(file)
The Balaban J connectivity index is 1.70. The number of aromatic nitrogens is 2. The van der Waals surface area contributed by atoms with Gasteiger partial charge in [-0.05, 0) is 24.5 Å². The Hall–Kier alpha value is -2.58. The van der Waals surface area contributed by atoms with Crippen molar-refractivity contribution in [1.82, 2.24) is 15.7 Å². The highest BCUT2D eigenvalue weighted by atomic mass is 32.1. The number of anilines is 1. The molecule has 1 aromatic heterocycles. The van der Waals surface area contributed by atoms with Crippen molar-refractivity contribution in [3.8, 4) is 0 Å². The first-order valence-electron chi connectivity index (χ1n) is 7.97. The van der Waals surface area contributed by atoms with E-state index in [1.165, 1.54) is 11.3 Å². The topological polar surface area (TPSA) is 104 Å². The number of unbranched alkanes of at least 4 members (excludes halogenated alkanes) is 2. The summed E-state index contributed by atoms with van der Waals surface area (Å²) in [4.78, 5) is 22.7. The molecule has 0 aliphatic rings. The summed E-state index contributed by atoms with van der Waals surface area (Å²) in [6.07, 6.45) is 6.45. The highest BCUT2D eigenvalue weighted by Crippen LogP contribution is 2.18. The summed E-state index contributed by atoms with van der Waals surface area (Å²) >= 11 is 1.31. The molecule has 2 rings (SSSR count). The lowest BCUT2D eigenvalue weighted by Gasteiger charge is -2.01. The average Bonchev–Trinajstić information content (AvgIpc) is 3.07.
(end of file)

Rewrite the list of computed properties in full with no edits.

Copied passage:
The Balaban J connectivity index is 1.70. The number of aromatic nitrogens is 2. The van der Waals surface area contributed by atoms with Gasteiger partial charge in [-0.05, 0) is 24.5 Å². The Hall–Kier alpha value is -2.58. The van der Waals surface area contributed by atoms with Crippen molar-refractivity contribution in [1.82, 2.24) is 15.7 Å². The highest BCUT2D eigenvalue weighted by atomic mass is 32.1. The number of anilines is 1. The molecule has 1 aromatic heterocycles. The van der Waals surface area contributed by atoms with Crippen molar-refractivity contribution in [3.8, 4) is 0 Å². The first-order valence-electron chi connectivity index (χ1n) is 7.97. The van der Waals surface area contributed by atoms with E-state index in [1.165, 1.54) is 11.3 Å². The topological polar surface area (TPSA) is 104 Å². The number of unbranched alkanes of at least 4 members (excludes halogenated alkanes) is 2. The summed E-state index contributed by atoms with van der Waals surface area (Å²) in [4.78, 5) is 22.7. The molecule has 0 aliphatic rings. The summed E-state index contributed by atoms with van der Waals surface area (Å²) in [6.07, 6.45) is 6.45. The highest BCUT2D eigenvalue weighted by Crippen LogP contribution is 2.18. The summed E-state index contributed by atoms with van der Waals surface area (Å²) >= 11 is 1.31. The molecule has 2 rings (SSSR count). The lowest BCUT2D eigenvalue weighted by Gasteiger charge is -2.01. The average Bonchev–Trinajstić information content (AvgIpc) is 3.07.